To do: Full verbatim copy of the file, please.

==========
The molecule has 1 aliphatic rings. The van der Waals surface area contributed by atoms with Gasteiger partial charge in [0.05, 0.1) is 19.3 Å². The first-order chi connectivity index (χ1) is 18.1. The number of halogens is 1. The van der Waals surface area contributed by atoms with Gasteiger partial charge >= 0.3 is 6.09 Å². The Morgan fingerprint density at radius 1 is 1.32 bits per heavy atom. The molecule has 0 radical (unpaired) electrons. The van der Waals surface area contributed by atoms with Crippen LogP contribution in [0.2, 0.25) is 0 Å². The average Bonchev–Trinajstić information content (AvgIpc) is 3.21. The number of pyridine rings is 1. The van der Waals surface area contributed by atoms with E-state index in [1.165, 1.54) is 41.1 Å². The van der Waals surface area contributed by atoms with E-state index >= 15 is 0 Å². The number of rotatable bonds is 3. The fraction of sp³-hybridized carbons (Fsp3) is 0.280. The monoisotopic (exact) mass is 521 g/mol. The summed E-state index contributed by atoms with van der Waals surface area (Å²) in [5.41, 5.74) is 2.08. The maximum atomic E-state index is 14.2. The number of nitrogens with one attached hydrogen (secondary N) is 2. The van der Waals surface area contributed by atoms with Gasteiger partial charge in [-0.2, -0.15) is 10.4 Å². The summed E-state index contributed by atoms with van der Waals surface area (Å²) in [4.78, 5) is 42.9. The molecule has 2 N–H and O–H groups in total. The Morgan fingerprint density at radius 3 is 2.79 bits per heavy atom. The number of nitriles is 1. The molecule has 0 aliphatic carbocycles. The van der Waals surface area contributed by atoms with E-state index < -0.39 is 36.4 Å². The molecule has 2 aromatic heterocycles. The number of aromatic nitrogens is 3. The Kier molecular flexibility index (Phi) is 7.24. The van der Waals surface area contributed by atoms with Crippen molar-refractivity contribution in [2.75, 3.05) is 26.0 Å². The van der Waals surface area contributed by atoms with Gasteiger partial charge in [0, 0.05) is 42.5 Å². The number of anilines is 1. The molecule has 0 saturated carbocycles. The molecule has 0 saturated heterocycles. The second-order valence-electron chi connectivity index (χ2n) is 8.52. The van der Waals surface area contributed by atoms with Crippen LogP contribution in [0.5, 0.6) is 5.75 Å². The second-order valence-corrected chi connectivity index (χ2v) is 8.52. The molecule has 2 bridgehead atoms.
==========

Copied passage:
The molecule has 1 aliphatic rings. The van der Waals surface area contributed by atoms with Gasteiger partial charge in [0.05, 0.1) is 19.3 Å². The first-order chi connectivity index (χ1) is 18.1. The number of halogens is 1. The van der Waals surface area contributed by atoms with Gasteiger partial charge >= 0.3 is 6.09 Å². The Morgan fingerprint density at radius 1 is 1.32 bits per heavy atom. The molecule has 0 radical (unpaired) electrons. The van der Waals surface area contributed by atoms with Crippen LogP contribution in [0.2, 0.25) is 0 Å². The average Bonchev–Trinajstić information content (AvgIpc) is 3.21. The number of pyridine rings is 1. The van der Waals surface area contributed by atoms with E-state index in [1.165, 1.54) is 41.1 Å². The van der Waals surface area contributed by atoms with E-state index >= 15 is 0 Å². The number of rotatable bonds is 3. The fraction of sp³-hybridized carbons (Fsp3) is 0.280. The monoisotopic (exact) mass is 521 g/mol. The summed E-state index contributed by atoms with van der Waals surface area (Å²) in [5.41, 5.74) is 2.08. The maximum atomic E-state index is 14.2. The number of nitrogens with one attached hydrogen (secondary N) is 2. The van der Waals surface area contributed by atoms with Gasteiger partial charge in [-0.2, -0.15) is 10.4 Å². The summed E-state index contributed by atoms with van der Waals surface area (Å²) in [4.78, 5) is 42.9. The molecule has 2 N–H and O–H groups in total. The Morgan fingerprint density at radius 3 is 2.79 bits per heavy atom. The number of nitriles is 1. The molecule has 0 aliphatic carbocycles. The van der Waals surface area contributed by atoms with E-state index < -0.39 is 36.4 Å². The molecule has 2 aromatic heterocycles. The number of aromatic nitrogens is 3. The Kier molecular flexibility index (Phi) is 7.24. The van der Waals surface area contributed by atoms with Crippen molar-refractivity contribution in [2.75, 3.05) is 26.0 Å². The van der Waals surface area contributed by atoms with Gasteiger partial charge in [0, 0.05) is 42.5 Å². The number of anilines is 1. The molecule has 0 saturated carbocycles. The molecule has 0 saturated heterocycles. The second-order valence-electron chi connectivity index (χ2n) is 8.52. The van der Waals surface area contributed by atoms with Crippen LogP contribution in [0.5, 0.6) is 5.75 Å². The second-order valence-corrected chi connectivity index (χ2v) is 8.52. The molecule has 2 bridgehead atoms.